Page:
Test Anxiety

Young men's version of this guide
girl balancing books on head

You’re about to take your mid-term and suddenly you can’t remember what you studied. Your hands feel sweaty and your stomach begins to hurt. Do you have a bad case of the jitters, or could you have test anxiety? Feeling stressed out or nervous before a test is normal. In fact, some stress helps to motivate people to study, but if you get so stressed out that you’re unable to stay focused enough to answer test questions, it can be a problem.

What is test anxiety?

Test anxiety is a type of “performance anxiety.” Performance anxiety is the feeling of tension or nervousness when you feel pressured to do well on a task. Testing anxiety is when that feeling happens before or during a test. People with test anxiety may feel so anxious that they have physical symptoms such as: nausea (feeling sick to your stomach), a headache, and feeling like their heart is pounding, and/or sweating a lot. They may also feel like their mind is going blank and have trouble focusing on the test and remembering what they studied. Most people feel nervous before a test, but performance anxiety about a test is so challenging it becomes hard to complete the test at all.

Test anxiety is not the same thing as flunking a test because you didn’t study or because your mind was on something else, such as a breakup with your partner. Most people with test anxiety feel the same extreme nervousness about tests no matter the course subject – it’s not so much the material that is overwhelming, rather it’s the idea of having to perform on the spot. This can create a problem with grades, and with someone’s self-esteem and confidence.

What causes test anxiety?

Test anxiety is similar to other kinds of anxiety. When you’re under stress, your brain and mind go into “fight or flight” mode to help keep you safe. If you’re being chased by a bear or in a house-fire, this anxiety response helps your body be prepared to run away and keep you safe. Some people experience the same anxiety response when they’re not in physical danger, such as when they are speaking in front of the class or taking a test.

Anxiety is worsened when you focus on all of the bad things that could happen – such as forgetting how to answer questions, not knowing the answers, failing, etc. The ADAA–Anxiety and Depression Association of America–lists the following factors as likely causes of test anxiety:

  1. Fear of failure
  2. Lack of preparation
  3. Poor test history

Who is at risk for getting test anxiety?

Anyone at any age can get test anxiety. However, people who tend to worry a lot and are very focused getting “perfect” grades are more likely to experience test anxiety. In addition, teenagers whose parents are very focused on perfect grades may feel test anxiety and worry about disappointing others.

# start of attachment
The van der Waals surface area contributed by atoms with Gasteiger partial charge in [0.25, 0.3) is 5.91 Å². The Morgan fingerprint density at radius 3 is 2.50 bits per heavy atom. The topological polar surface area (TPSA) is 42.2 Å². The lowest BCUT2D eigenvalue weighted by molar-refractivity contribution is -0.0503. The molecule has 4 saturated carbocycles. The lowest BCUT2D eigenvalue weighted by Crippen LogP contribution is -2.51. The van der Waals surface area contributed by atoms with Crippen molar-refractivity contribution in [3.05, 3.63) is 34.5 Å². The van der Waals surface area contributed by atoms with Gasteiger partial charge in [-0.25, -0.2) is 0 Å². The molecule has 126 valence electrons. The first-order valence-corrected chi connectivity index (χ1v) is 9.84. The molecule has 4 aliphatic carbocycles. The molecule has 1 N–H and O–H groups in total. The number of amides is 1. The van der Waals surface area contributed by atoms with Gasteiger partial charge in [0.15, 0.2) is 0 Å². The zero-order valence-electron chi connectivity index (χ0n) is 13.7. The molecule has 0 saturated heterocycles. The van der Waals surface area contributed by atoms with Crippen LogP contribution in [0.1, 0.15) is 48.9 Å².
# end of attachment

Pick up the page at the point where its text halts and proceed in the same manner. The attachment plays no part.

How can I prevent getting test anxiety?

A little nervousness before a big test is normal; therefore, it will be hard to get rid of test anxiety completely. There are many strategies that can help reduce test anxiety so it doesn’t make it hard to show you what you know!

Channel your stress on to preparing for the test, instead of letting the stress get out of control and make it hard to study at all. Tips for preparing for a test are listed below.

Find ways to relax. Breathing exercises can be helpful before a test. You can also practice tensing and relaxing your muscles, like your toes or thighs, and your classmates won’t even notice. Another way to relax and to stop negative thinking is to focus on the present moment. You can do this by identifying something you can see, feel, hear, smell, and taste.

Change the way you think. Notice when you’re being negative or harsh to yourself, and replace those thoughts with positive messages. Instead of thinking “I’m never going to college if I fail this test,” think “I’m prepared for this test, and I can ask my teacher for help if I need it.”

Talk to your teacher, parent, and/or a guidance counselor about getting support for your test anxiety. Working with a counselor or therapist can be helpful in managing performance anxiety. As you continue to work on skills to manage your anxiety, a counselor may be able to work with your teachers to help you have extra time on tests or to take the test in a more quiet space.

Strategies for Test Preparation:

  • Don’t cram! If you know a week ahead of time, set aside time each day to help you prepare.
  • Get organized. This will help you feel in control.
  • Choose a study space that is calm and quiet. Studying in the same or similar space can help you recall test material you’ve already studied. Go to review sessions and/or meet with your teacher/professor to find out what you should focus on for the test. Finding out what information is not important to remember is also helpful.
  • You don’t have to study the same way as your friends. Find a study method that works for you! It could be re-writing the material by hand or using flash cards with a buddy, everyone’s different.
  • Get plenty of sleep (9 hours every night) especially before a test!
  • Eat a healthy breakfast that includes protein. Be sure to pack a nutritious snack and lunch or plan on buying lunch at school. Remember, food gives your brain energy to think.
If you feel like your test taking methods aren’t working, talk with your teacher/professor or counselor and ask for suggestions.